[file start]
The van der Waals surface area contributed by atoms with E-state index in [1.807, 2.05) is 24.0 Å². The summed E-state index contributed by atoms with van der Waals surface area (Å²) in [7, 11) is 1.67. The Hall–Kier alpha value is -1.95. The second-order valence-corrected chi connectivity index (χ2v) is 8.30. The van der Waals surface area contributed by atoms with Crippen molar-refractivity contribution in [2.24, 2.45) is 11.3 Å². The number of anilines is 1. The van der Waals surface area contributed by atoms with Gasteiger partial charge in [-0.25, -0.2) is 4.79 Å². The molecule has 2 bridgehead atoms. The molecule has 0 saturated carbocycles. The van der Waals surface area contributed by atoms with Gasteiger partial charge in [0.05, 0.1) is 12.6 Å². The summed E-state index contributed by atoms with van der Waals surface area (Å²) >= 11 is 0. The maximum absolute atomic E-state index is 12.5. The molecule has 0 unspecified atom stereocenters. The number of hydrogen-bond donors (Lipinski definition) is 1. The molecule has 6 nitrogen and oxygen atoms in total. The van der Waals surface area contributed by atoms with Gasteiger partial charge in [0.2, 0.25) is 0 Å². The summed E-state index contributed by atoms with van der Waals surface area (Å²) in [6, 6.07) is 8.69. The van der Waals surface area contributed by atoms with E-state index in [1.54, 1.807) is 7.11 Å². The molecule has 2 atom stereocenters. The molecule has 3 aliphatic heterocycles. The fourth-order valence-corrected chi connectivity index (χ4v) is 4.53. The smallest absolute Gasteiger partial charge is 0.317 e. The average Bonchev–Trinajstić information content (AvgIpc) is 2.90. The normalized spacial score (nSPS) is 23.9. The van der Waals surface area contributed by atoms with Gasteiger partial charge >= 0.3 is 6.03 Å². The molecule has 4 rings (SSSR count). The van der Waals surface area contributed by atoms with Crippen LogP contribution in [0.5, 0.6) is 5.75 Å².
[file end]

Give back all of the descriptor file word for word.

The van der Waals surface area contributed by atoms with E-state index in [1.807, 2.05) is 24.0 Å². The summed E-state index contributed by atoms with van der Waals surface area (Å²) in [7, 11) is 1.67. The Hall–Kier alpha value is -1.95. The second-order valence-corrected chi connectivity index (χ2v) is 8.30. The van der Waals surface area contributed by atoms with Crippen molar-refractivity contribution in [2.24, 2.45) is 11.3 Å². The number of anilines is 1. The van der Waals surface area contributed by atoms with Gasteiger partial charge in [-0.25, -0.2) is 4.79 Å². The molecule has 2 bridgehead atoms. The molecule has 0 saturated carbocycles. The van der Waals surface area contributed by atoms with Gasteiger partial charge in [0.05, 0.1) is 12.6 Å². The summed E-state index contributed by atoms with van der Waals surface area (Å²) >= 11 is 0. The maximum absolute atomic E-state index is 12.5. The molecule has 0 unspecified atom stereocenters. The number of hydrogen-bond donors (Lipinski definition) is 1. The molecule has 6 nitrogen and oxygen atoms in total. The van der Waals surface area contributed by atoms with Gasteiger partial charge in [0.2, 0.25) is 0 Å². The summed E-state index contributed by atoms with van der Waals surface area (Å²) in [6, 6.07) is 8.69. The van der Waals surface area contributed by atoms with E-state index in [1.54, 1.807) is 7.11 Å². The molecule has 2 atom stereocenters. The molecule has 3 aliphatic heterocycles. The fourth-order valence-corrected chi connectivity index (χ4v) is 4.53. The smallest absolute Gasteiger partial charge is 0.317 e. The average Bonchev–Trinajstić information content (AvgIpc) is 2.90. The normalized spacial score (nSPS) is 23.9. The van der Waals surface area contributed by atoms with Gasteiger partial charge >= 0.3 is 6.03 Å². The molecule has 4 rings (SSSR count). The van der Waals surface area contributed by atoms with Crippen LogP contribution in [0.5, 0.6) is 5.75 Å².